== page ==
It’s time for a little encouragement folks.  I too am out of control with my plant purchases, barely able to keep up with nursery pots that keep ending up near the deck and hose. How will I ever be able to plant everything in time? The truth, they will all make it into the ground in time (Except, of course for that yellow English Oak that I bought last May at Trade Secrets 2013! But it emerged unscathed last week, so it is finally being planted in). We all do it.There was a time when I used to wonder why anyone would order annual from a mail order catalog, especially from Annies Annuals, as I figured that I could simply grow them myself, but did I ever learn my lesson. A couple of years ago, I decided to order some of her more unusual annuals ( they offer far more than annuals), such as Godetia and some Clarkia - and the plants arrived in such a well packed box, and grown with such care, that I could hardly believe it. Four inch pots, well pinched, and grown in the cool conditions, outdoors in the Bay area of California. I can't recommend Annies Annuals enough. Real plant people who know what they are growing, many unusual or old fashioned plants found no where else, and always grown without growth hormones, retardants or stimulants.





Check out the packing job on these perennials that arrived from another fav source of mine, Song Sparrow Nursery. Each  2 quart nursery pot is fitted into cardboard wrap,, and each rectangular wrap fits tightly into a tall box. Just amazing. They are nice folks too, and if you are looking for a peony this fall ( which is when you plant them) be sure to check out their selection on-line, and order early. My grove of  Betula chinensis 'cinnamon flake'  birches also came from Song Sparrow. I am always impressed with their shrubs and trees, as each comes in its own box, which drives my UPS driver nutty, but hey - they are precious cargo.

From Annies this year, I ordered many Cuphea species and named selections, just to try them in our New England garden, as I am well aware that not everything from Annies will grow well for us here in the hot and humid Northeast, but one never knows when a cool, breezy summer may come, and besides, I usually back myself up with some dry-loving desert friendly plants for my dry spots in the front garden. Annies has something for everyone, and they can make a sweet pea or even a common snapdragon look like an expensive, well grown perennial, so don't scoff at the prices - you'll be surprised at what one pot will look like.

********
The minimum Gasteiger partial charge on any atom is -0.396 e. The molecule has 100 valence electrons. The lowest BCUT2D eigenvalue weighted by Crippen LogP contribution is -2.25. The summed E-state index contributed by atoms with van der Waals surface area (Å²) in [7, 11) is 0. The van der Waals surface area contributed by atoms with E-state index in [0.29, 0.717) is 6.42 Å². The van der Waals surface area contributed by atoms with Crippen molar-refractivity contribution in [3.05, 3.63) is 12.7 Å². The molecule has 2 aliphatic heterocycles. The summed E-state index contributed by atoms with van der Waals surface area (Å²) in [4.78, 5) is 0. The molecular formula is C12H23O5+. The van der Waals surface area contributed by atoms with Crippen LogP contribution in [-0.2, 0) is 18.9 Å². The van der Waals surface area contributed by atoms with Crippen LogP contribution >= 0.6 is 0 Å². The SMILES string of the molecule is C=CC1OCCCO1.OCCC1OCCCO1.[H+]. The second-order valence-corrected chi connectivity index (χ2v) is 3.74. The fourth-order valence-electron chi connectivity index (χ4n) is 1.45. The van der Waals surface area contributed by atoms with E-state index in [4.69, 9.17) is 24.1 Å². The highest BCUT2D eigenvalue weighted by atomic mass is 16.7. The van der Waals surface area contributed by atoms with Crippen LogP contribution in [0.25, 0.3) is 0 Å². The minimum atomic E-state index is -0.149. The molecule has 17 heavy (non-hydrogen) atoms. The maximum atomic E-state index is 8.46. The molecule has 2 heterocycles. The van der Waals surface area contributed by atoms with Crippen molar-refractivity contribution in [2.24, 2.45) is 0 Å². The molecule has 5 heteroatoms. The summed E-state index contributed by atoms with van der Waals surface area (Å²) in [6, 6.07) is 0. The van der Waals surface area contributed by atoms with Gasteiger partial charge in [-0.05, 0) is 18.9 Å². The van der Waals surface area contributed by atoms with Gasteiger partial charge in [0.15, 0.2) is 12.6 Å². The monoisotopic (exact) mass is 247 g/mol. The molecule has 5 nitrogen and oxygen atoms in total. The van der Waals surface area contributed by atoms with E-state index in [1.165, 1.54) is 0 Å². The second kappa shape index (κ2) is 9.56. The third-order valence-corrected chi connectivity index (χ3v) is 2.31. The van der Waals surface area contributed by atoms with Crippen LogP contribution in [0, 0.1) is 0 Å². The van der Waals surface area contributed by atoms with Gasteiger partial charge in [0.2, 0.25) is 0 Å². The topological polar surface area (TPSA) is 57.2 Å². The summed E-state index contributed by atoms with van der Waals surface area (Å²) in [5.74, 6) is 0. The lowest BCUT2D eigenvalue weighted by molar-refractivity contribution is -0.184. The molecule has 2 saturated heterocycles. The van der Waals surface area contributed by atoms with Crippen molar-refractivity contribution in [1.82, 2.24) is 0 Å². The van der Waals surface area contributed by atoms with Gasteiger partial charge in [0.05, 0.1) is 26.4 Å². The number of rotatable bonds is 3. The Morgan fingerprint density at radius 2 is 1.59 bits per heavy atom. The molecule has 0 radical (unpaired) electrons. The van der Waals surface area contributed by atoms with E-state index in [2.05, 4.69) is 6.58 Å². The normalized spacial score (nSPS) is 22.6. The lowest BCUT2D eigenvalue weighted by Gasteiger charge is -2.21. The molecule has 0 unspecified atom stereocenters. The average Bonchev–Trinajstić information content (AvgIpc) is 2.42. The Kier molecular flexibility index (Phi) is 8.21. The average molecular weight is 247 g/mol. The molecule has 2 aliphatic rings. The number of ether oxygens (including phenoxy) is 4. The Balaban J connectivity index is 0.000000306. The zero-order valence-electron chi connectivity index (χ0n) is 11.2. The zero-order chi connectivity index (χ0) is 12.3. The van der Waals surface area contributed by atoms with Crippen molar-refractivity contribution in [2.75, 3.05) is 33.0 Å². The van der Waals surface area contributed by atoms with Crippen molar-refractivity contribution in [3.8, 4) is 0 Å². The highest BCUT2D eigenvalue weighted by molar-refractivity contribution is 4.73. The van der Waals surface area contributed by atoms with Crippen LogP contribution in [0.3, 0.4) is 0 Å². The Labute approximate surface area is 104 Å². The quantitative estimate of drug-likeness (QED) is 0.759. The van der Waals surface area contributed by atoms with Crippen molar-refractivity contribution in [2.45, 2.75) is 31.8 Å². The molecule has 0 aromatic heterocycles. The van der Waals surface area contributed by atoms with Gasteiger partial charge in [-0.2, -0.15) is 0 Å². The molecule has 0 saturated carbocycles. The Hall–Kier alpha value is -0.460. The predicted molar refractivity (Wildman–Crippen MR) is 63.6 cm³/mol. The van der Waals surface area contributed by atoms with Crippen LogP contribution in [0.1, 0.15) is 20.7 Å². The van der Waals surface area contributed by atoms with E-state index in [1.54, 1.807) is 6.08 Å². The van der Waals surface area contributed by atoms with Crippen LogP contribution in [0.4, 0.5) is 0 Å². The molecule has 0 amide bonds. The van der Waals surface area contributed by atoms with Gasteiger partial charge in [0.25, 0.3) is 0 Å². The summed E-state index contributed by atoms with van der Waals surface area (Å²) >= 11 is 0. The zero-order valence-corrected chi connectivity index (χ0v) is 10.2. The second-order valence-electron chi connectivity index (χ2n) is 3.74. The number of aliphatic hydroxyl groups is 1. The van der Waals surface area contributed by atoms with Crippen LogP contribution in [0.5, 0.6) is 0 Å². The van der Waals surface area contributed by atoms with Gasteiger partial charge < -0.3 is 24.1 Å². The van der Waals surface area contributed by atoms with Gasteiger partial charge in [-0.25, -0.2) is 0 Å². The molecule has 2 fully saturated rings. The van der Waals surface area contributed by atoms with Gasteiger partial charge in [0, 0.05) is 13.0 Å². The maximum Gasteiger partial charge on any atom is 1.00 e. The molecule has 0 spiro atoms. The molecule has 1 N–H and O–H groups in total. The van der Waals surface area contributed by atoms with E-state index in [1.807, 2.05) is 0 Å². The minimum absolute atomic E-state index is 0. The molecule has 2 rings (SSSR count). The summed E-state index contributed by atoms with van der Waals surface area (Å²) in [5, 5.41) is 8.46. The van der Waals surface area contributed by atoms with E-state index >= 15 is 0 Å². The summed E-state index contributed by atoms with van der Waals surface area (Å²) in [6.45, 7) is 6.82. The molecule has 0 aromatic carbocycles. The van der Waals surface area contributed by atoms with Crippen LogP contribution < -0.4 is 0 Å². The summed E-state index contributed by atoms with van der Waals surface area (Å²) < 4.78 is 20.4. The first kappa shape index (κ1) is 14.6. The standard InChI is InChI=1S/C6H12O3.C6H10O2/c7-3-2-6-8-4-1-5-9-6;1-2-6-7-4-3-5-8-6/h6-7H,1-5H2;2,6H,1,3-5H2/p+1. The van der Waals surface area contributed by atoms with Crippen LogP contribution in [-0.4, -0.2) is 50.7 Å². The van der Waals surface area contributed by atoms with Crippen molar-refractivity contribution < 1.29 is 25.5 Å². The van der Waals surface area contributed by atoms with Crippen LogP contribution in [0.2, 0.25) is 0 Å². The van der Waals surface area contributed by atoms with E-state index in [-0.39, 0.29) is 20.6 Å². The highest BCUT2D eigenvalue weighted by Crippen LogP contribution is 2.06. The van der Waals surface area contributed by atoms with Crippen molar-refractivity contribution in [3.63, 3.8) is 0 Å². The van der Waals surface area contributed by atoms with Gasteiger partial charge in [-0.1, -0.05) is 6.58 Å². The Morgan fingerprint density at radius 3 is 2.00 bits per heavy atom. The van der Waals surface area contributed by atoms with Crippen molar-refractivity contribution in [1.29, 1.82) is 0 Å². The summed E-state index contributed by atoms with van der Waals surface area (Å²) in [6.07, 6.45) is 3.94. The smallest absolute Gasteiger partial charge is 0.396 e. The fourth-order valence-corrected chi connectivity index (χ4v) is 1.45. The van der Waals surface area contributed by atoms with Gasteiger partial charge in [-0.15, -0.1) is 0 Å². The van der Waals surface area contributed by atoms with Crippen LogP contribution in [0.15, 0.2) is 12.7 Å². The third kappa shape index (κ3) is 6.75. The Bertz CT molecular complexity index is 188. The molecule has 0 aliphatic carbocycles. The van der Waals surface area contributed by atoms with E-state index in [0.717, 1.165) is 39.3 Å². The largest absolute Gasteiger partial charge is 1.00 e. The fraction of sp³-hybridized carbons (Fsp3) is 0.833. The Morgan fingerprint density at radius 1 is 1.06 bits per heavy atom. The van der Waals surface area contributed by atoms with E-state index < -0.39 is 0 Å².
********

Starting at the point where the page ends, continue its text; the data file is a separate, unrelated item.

Here is my cart from last weekends' trip to Trade Secrets. Full of treasures.

An 18" tall variegated Ajuga? You be. This ajuga challenges our notions about any ajuga being planted in a garden. Ajuga incisa 'Frosted Jade' , from Broken Arrow Nursery, had many of us talking. A non-spreading, tall growing relative of a garden plant few of us ever think of actually introducing back into the garden.

'Rising Cloud' Redbud. a golden leaved form with rosy pink new growth. I can't wait. Thank you Broken Arrow!

I thought that I would share some of the containers that I am planting. This pair of tall containers has a selection of Proven Winners plants that caught my eye. I always find that the Proven Winners selections over-perform ( in a good way), and although I am not a spokesperson for them, I support their breeding and marketing efforts, especially for inexperienced or new gardeners, as they do perform exceptionally well.
While driving to the plant sale last weekend, I was thinking about what plant I would hope that I would find, and this is one that had been on my wish list for three years now . Rhododendron narcissiflora, a fragrant, deciduous azalea that I first saw at the Tower Hill Botanic Garden, where they have a magnificent mature specimen planted in their garden. It blooms earlier than most native species, and makes a large, well-branched shrub.